There are likely a lot of geologists that would recognize the above pictures as the Berkeley Pit in Butte, Montana. My first visit to the pit was shortly after mining in the pit had ceased in the early 1980s. We made a visit to Butte, not for the geology but in order for an associate to get his boots repaired after and before looking at other geology sites. Since that time the lake in the pit has increased in size substantially.
Berkeley Pit is the dark lake in the center
Active open pit mining is located on the upper right and
the tailings pond for the active mine is on the upper left
An initial reaction of revulsion to huge open pit mines filled with toxic waters is understandable. But most geologists and miners will point out that society demanded that we dig this big hole in the ground. Indeed, the very fact that you are reading this blog means that you are a consumer of the resources that placed a huge demand for getting copper out of the ground for use as an electric conductor as well as a huge variety of other uses.
Initially all the mining in Butte was done via multiple underground shafts mining along rich veins of copper. Butte was not a boom and bust mining town. There were dozens of rich copper ore veins and underground mining lasted for many decades and generated great wealth not only in Butte but in the United States. This rich mining history built a city that is unique for western U.S. cities, and the city now has a very large historic district that is well worth seeing. And I will add that down town Butte is in much better shape today than when I first visited in the early 1980s.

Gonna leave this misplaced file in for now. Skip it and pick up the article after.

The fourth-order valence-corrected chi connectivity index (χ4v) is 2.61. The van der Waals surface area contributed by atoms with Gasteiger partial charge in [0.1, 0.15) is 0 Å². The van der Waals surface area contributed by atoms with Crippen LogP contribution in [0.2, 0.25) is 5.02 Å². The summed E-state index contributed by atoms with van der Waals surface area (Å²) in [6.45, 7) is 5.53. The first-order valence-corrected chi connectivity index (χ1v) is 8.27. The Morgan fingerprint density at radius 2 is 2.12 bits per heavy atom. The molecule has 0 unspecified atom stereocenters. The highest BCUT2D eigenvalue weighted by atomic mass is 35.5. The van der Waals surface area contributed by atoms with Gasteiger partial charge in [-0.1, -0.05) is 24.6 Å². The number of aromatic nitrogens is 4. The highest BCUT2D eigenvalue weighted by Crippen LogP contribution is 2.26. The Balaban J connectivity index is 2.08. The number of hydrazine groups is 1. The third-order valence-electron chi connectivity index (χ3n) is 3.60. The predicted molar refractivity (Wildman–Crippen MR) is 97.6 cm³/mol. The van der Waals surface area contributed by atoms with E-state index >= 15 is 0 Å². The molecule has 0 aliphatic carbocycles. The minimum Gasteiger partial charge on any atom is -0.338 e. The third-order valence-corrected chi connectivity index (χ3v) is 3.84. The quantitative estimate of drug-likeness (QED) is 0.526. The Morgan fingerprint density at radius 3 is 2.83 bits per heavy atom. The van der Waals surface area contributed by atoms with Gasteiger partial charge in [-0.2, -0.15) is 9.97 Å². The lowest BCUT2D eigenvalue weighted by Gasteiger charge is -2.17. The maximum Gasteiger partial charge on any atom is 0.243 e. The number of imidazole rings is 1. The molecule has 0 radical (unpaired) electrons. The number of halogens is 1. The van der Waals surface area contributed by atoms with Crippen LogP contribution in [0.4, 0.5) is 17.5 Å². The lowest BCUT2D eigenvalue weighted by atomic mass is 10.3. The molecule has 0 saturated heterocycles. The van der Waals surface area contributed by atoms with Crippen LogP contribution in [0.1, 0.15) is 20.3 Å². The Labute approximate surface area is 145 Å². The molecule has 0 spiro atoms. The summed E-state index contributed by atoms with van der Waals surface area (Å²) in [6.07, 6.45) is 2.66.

Open pit mining began in the 1950s as a result of the rich vein mining coming to an end, the high prices of copper (societal demand), and more efficient earth moving and ore processing. But there were serious trade offs to open pit mining. For one, the pit not only consumed a huge volume of rock but took out entire neighborhoods in the city. On the positive side, the pit was good for the local economy. Pit mining was also safer than underground mining at the time. Miners routinely died in the underground mines in Butte. There is a heart wrenching memorial to one particularly bad mining accident on the hill north of town.
In the 1950s when open pit mining began, societal views of and understanding of environmental damage was much different than today. Groundwater was pumped before entering the pit, but when mining ceased the pit began filling with water. The oxygen rich water reacts with the rocks creating sulfuric acid and leaching metals including arsenic. The Berkeley Pit and a variety of mine related sites has made Butte the largest and most expensive Superfund cleanup site in the United States.
The current very high prices for copper is good news for Butte. Mining is continuing at a pit immediately to the east. And the high copper prices are good for the environment.With the high copper prices the cost of processing the toxic water has been substantially reduced because the water itself is full of copper. One report states that 400,000 pounds of copper are extracted from the pit water every month.
Although the pit lake is very toxic, the lake in the pit is not dead. Over 167 species of bacteria and fungi have been identified. Figuring out how these critters live and function is ongoing and in the end the pit may save lives as chemicals extracted from some of the bacteria show great promise as cancer fighting agents http://mtstandard.
As distasteful as the pit may be, keep in mind that your using the products from the pit and perhaps a loved one or you yourself may be saved by the chemicals identified in the lake ecosystem. Our side trip to Butte was well worth the time.
Find out lots more at http://www.pitwatch.org.